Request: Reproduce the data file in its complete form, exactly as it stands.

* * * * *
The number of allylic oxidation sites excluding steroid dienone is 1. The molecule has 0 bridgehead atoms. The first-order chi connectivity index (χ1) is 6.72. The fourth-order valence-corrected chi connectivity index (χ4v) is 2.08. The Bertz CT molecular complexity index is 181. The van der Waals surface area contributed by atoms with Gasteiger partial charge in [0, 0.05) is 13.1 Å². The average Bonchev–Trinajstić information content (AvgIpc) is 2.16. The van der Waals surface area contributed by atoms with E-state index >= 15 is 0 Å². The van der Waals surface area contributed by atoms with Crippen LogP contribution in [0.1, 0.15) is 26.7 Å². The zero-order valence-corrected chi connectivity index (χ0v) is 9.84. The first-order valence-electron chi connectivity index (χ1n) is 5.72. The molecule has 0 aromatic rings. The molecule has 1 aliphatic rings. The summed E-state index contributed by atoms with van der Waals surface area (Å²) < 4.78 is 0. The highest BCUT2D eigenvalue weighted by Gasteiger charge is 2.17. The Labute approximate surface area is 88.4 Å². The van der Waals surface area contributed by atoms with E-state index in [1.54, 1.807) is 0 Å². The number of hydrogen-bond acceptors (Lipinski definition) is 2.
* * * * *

The number of allylic oxidation sites excluding steroid dienone is 1. The molecule has 0 bridgehead atoms. The first-order chi connectivity index (χ1) is 6.72. The fourth-order valence-corrected chi connectivity index (χ4v) is 2.08. The Bertz CT molecular complexity index is 181. The van der Waals surface area contributed by atoms with Gasteiger partial charge in [0, 0.05) is 13.1 Å². The average Bonchev–Trinajstić information content (AvgIpc) is 2.16. The van der Waals surface area contributed by atoms with E-state index >= 15 is 0 Å². The van der Waals surface area contributed by atoms with Crippen LogP contribution in [0.1, 0.15) is 26.7 Å². The zero-order valence-corrected chi connectivity index (χ0v) is 9.84. The first-order valence-electron chi connectivity index (χ1n) is 5.72. The molecule has 0 aromatic rings. The molecule has 1 aliphatic rings. The summed E-state index contributed by atoms with van der Waals surface area (Å²) < 4.78 is 0. The highest BCUT2D eigenvalue weighted by Gasteiger charge is 2.17. The Labute approximate surface area is 88.4 Å². The van der Waals surface area contributed by atoms with E-state index in [1.54, 1.807) is 0 Å². The number of hydrogen-bond acceptors (Lipinski definition) is 2.